Another Contributing Idea: Distress Tolerance Application



In life, it's often the little things that matter and that end up making the most difference.  I am a big drinker of Zevia soda (this isn't a promo for them, but in brief, I turned to it from Diet Coke years ago because I no longer wanted to consume aspartame and caffeine, and theirs is an all natural cola. It's the only soda I drink.)  

Whenever you purchase 6-packs of soda no matter the brand, they come with plastic rings that hold the pack together.  I remember someone telling me years ago how important it is to break up these rings by cutting all of the loops.  The reason being is because birds in landfills get caught in them, and it can be tragic. Same thing if these end up in the water or in other places where wildlife can come into contact with them.  So, I have a little box next to my soda stash and when I have a few built up, I cut the rings before disposing.

This is an example of how you can practice the Distress Tolerance skill of Contributing.  We often think we need to do something massive or grand in order to be practicing  this skill, but it can really be something simple, like helping someone with their groceries, opening the door, helping with a chore or task, or cutting up 6-pack rings, which most likely saves the life of a bird, and that's pretty big! :)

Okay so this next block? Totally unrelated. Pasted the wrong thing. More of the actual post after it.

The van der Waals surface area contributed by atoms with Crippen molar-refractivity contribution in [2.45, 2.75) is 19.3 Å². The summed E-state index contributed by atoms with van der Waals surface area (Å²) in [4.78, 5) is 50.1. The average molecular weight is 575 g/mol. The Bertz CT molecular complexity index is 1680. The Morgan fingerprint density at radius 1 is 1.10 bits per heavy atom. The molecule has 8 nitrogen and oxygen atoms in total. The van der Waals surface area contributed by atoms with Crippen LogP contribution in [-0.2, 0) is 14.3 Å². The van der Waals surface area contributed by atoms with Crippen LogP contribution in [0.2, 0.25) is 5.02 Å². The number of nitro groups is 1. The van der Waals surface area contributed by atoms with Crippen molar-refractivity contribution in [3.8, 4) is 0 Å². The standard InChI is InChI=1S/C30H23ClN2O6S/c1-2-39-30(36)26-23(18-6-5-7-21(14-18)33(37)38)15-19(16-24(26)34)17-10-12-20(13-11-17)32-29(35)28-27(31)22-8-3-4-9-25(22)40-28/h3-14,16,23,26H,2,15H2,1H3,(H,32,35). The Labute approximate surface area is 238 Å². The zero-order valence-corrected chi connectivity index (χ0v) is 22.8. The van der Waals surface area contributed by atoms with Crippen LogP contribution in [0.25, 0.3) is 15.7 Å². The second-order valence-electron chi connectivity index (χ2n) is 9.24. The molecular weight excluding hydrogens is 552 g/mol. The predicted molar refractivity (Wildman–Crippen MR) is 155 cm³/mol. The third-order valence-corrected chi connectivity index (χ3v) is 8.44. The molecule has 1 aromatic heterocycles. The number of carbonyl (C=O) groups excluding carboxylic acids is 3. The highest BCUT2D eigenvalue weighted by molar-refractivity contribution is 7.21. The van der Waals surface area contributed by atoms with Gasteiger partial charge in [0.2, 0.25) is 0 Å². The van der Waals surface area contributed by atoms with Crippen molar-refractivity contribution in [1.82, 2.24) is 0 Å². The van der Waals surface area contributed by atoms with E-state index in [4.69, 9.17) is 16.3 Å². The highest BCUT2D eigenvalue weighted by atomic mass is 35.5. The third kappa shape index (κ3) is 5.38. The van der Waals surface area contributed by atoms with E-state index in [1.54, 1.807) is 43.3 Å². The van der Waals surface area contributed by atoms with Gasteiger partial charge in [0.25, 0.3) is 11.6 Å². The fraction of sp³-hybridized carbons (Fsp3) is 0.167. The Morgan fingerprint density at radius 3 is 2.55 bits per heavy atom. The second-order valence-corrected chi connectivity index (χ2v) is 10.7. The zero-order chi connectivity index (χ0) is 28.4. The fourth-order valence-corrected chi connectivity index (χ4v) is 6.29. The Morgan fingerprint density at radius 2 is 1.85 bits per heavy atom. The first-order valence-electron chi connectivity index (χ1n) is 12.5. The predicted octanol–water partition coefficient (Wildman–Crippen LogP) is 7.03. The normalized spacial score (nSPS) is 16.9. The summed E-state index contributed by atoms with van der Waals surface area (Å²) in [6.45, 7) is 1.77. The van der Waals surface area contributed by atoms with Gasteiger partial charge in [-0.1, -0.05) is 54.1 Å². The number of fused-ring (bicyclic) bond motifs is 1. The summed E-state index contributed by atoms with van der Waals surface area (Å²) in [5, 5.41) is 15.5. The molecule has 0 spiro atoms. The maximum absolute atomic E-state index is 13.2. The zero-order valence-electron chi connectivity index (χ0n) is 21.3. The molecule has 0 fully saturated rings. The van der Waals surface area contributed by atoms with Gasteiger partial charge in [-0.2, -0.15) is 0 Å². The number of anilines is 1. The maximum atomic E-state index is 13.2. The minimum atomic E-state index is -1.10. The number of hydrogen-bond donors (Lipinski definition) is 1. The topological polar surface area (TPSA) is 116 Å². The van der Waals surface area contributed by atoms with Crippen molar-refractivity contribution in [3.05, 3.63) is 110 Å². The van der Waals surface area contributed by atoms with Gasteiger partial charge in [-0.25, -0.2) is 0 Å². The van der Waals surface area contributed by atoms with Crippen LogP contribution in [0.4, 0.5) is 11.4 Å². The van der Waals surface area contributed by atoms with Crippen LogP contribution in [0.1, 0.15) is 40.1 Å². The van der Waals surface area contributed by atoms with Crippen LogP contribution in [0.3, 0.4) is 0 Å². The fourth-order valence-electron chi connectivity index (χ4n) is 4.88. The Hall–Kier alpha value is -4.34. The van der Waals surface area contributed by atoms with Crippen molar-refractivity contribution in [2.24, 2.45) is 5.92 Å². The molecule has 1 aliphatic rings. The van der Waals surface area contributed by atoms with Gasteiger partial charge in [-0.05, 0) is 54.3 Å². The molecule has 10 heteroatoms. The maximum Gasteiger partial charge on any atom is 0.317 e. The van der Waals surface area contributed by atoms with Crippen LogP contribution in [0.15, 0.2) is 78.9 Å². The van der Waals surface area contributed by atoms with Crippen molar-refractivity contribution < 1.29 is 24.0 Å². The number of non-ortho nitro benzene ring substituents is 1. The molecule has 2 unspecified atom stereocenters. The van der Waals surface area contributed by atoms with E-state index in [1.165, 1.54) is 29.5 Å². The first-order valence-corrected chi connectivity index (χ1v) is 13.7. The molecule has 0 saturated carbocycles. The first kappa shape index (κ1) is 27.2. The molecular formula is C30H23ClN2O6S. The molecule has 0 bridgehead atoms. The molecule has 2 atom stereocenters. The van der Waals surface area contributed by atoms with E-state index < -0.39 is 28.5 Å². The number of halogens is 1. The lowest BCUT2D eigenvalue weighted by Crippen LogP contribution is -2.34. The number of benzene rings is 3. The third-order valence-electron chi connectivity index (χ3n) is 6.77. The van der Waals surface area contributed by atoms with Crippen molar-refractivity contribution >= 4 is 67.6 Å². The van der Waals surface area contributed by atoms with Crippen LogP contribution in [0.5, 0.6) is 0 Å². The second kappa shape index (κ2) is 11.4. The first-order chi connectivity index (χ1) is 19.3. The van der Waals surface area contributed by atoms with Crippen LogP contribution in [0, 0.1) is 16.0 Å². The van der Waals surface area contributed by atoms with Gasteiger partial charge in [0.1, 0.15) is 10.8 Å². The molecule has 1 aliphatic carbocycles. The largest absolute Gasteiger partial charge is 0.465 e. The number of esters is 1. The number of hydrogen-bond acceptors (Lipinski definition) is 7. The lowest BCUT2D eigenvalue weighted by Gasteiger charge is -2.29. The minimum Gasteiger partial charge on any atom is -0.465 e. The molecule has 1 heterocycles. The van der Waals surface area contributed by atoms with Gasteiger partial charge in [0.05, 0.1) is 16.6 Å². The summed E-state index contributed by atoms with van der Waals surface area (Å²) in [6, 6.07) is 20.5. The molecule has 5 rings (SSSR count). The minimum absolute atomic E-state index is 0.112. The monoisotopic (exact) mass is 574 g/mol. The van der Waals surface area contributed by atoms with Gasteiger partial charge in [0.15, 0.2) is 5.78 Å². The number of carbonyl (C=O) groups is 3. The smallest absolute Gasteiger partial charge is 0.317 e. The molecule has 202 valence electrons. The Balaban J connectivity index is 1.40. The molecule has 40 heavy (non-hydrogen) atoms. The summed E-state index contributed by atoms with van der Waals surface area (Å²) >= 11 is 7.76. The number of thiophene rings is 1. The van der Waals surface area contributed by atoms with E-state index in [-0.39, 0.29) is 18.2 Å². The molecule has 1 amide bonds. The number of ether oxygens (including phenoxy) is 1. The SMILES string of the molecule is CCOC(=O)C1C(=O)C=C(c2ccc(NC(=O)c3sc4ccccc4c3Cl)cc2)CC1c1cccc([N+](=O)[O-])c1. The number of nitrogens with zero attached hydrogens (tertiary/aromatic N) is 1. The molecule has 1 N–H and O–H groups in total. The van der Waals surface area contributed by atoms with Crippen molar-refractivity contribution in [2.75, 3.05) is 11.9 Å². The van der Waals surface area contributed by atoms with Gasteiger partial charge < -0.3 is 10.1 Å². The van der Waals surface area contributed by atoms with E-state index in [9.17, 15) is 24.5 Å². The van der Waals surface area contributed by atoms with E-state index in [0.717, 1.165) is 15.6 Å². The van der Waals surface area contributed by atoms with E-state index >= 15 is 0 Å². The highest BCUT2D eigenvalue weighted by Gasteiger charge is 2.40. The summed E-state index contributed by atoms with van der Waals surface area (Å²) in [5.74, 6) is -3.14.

Contributing works to help us tolerate our emotional distress because it's something we can do and have control over, even if we have other problems over which we have no control in the moment.  It is a way to skillfully distract ourselves.  And, in helping others, we get two positives: witnessing their joy as well as ours as a result of seeing that we've made a difference.  All off this can elevate our mood and help us to get through rough times. 

Often the urge or impulse is to retreat and hide when we're feeling badly.  What if we, instead, found a way to be of service to others?  Imagine the potential benefits.

What are some ways you can contribute to improve your mood and a moment in someone else's life?

I look forward to your ideas.

Thanks for reading.

More soon.

In kindness,
Debbie

2 comments:

  1. That's what "the next right thing" is about. You don't have to earn your value as a human being by saving the world. You have value just because you are human, and you can do good by just doing a little better each day, bringing a bag to the store or drinking water instead of soda pop this one time, and not need to be validated by everyone else.

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